AFRICAN HIP HOP IN TANZANIA – Highlights of a Conversation with Alex Perullo

This article, AFRICAN HIP HOP IN TANZANIA, is consisted of highlights from an interview with a prominent scholar, Alex Perullo who studies East African popular musicians.  Among many things covered discussed in the interview, he talked about Hip Hop history in Tanzania, the socialist influence in Tanzania & censorship, and comparison between the hip hop of scene in senegal from Dar Es Salaam, the hip hop youth, music tradition vs a poetic tradition. He also explored the relationship among nationalism, politics and rap today, the conflict between rural and urban culture in the realm of women, hip hop cultural imperism, and changing status of rappers in Tanzania.

http://www.afropop.org/multi/interview/ID/67/AFRICAN+HIP+HOP+IN+TANZANIA+-+Highlights+of+a+Conversation+with+Alex+Perullo

Hip Hop in Bongo

In the article titled Hooligans and Heroes: Youth Identity and Hip-Hop in Dar es Salaam, Tanzania, Alex Perullo explores the many ways that hip hop has affected the the lives of Tanzanian youth. Although many older Tanzanians regard hip hop with contempt and label its followers as “wahuni” (hooligans), there is no mistaking the fact that the music has gained an intense amount of popularity over the years. Hip hop music has been called the “voice of the youth” because it provides young people with a way to voice their opinions and concerns. In Tanzania, hip hop has been used as a means to educate people about important issues, “For Tanzanian youth, this means altering the popular conception of themselves as hooligans and allowing youth to become knowledge holders and educators within urban contexts”. There are many Tanzanian artists who have written songs addressing a wide variety of topics, and many of the lyrics are thought-provoking and clever. Perullo mentions the fact that strict censorship in the 70’s did not prevent hip hop artists to voice their disapproval of the government. Many bands found their way around bans and censorship by using double entendres and hidden meanings in the lyrics, a practice that “has a long history in Swahili poetry”. This challenges the common misconception that hip hop is vulgar and hateful. Many of the messages of these young Tanzanian artists represent the common struggle of the average person in Tanzania.

Perullo’s research focuses on many popular and influential artists such as Mr II and Professor Jay. He includes song lyrics in Swahili with an English translation on the side. One of the songs that he includes is one by Mr. II, titled “Hali Halisi” (“The Real Situation”). This song focuses on the political corruption in Tanzania, “Our lives are hard, even the president knows/And we still have our smiles in ever situation…everyday it’s us and the police”. This song was popular because it expressed the anger and frustration of the youth. Many of the bands that are played in the radio have clean lyrics and are politically and socially conscious. They educate the youth on important issues.

Language, Ideologies, Choices, and Practices in Eastern African Hip Hop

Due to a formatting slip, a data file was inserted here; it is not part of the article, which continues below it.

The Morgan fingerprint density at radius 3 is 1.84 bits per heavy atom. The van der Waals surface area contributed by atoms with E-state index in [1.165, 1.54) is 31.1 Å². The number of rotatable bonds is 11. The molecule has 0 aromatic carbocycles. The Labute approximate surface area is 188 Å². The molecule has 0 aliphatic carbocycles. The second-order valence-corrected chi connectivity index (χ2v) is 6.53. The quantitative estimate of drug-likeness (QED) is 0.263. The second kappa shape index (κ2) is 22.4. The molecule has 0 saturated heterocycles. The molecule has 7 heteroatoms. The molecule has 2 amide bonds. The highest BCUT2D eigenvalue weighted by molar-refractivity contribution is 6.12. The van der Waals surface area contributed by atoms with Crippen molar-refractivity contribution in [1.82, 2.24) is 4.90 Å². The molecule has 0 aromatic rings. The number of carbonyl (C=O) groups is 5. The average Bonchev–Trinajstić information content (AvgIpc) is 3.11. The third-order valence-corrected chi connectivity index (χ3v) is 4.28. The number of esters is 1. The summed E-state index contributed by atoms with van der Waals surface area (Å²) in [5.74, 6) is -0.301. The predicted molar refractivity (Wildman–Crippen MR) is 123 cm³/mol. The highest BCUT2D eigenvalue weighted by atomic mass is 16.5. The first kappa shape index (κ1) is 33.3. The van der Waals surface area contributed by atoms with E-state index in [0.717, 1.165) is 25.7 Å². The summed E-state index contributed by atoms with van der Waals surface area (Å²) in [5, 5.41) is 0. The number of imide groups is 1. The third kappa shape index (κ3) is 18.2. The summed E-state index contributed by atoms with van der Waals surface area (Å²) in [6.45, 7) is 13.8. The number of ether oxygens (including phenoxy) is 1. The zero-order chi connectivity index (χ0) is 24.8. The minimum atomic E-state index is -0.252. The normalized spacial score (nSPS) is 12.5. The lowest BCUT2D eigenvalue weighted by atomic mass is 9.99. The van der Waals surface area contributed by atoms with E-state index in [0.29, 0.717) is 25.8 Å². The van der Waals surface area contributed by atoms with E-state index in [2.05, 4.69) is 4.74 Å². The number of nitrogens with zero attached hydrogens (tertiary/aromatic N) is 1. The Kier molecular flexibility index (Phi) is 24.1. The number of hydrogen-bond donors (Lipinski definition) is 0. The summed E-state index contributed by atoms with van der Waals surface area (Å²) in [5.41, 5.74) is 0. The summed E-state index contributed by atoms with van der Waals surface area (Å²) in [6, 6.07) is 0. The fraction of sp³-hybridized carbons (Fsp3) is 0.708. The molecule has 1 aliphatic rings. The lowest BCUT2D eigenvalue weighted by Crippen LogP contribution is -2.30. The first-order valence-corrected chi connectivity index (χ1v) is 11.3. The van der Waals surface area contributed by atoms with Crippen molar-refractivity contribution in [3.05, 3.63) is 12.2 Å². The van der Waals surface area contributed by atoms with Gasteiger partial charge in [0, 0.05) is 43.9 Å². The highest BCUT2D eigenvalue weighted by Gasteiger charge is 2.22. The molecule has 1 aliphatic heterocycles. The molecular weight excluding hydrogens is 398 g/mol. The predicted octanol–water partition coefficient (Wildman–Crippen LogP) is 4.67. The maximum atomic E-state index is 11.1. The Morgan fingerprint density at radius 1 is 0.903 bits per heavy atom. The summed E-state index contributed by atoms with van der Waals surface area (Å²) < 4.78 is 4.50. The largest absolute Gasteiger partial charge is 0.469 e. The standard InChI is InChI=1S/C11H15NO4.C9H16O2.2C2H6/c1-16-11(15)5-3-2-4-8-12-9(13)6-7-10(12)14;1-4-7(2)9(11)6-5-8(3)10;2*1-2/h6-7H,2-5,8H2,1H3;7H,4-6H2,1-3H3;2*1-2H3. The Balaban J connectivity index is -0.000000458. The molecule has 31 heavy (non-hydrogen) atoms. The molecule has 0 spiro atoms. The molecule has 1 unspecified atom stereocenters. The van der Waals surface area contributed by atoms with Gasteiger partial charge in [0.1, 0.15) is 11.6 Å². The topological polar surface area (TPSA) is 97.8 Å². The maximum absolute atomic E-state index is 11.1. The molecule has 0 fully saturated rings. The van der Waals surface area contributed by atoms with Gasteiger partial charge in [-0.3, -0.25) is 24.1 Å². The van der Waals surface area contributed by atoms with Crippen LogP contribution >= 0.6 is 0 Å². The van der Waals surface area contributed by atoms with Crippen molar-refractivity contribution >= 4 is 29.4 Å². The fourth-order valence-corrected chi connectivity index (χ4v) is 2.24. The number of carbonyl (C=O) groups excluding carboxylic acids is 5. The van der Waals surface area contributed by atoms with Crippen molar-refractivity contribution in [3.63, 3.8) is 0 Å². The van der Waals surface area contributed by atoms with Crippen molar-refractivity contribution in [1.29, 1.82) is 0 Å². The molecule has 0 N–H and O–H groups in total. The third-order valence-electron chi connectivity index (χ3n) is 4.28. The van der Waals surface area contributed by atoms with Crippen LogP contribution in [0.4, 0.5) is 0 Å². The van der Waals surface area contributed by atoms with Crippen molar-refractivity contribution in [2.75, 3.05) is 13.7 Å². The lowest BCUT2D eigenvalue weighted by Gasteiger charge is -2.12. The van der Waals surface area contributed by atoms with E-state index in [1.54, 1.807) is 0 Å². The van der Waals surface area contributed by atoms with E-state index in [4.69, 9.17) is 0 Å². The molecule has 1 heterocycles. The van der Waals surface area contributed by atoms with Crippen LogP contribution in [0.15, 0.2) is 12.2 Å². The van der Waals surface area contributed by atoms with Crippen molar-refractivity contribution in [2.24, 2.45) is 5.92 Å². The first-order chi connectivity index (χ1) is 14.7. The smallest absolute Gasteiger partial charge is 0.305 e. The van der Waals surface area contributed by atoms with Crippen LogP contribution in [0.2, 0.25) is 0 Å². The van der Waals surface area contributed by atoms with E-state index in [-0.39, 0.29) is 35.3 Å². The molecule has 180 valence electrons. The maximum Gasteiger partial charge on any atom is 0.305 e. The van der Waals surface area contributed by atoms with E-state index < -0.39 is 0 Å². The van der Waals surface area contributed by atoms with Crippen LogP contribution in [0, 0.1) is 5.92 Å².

This is an essay written by, Alex Perullo and John Fenn which can be found in the book Global Pop, Local Language by, Harris M. Berger and Michael Thomas Carroll.  Since Hip Hop’s emergence in North America during the 1970’s and 1980’s, Hip Hop has become a global way for the youth to express their own local styles.  This is no different in Tanzania and Malawi, two neighboring African countries.  Both countries use English in their hip hop music, but Tanzania uses also Swahili and the Malawian youth use the language Chichewa.  Author, Alex Perullo, states that Tanzanian hip hop in English reflects American hip hop in talking about the pleasure’s of life for example, parties, friends, and praise of the artist.  Perullo then says that when the musicians use Swahili, the hip hop artist is usually conveying a message to the Tanzanian people about important social issues like lack of employment, corruption in the government, police brutality, and HIV/AIDS.  Tanzanian hip hop artists have stayed away from some American themes found in rap music like violence, because it is seen as disrespectful by the Tanzanian people.  Although English is the dominant political and economic language in Tanzania, it is only spoken by five percent of the population, so Swahili has become the most dominant language in the Tanzanian hip hop scene.  Many Tanzanian hip hop artists use American rappers such as Tupac Shakur to learn the flow of hip hop music and once they have acquired the skills they develop themselves as Tanzanian hip hop artists.  The creation of new words and the changing of the meaning of old Tanzanian words is core to the hip hop scene because this creates a common culture the youth of Tanzania are able to identify with.  In Malawi, English is all over rap and hip hop music, but it is usually accompanied simultaneously by the language Chichewa.  Much of the conversation about hip hop music in Malawi is done in English including newspapers, radio, and face to face dialogue, but the young hip hop artists of Malawi realize the importance of using the local Chichewa language when trying to convey certain messages in their music.  The Malawian youth see hip hop as having important social functions as well as a way to effectively transmit meaning.

http://books.google.com/books?hl=en&lr=&id=AQWyMWVV9IAC&oi=fnd&pg=PA19&dq=african+hip+hop+music&ots=037afLgHMz&sig=e5bJUiYGJi4LUCzl9xTxKiU5jzs#v=onepage&q&f=false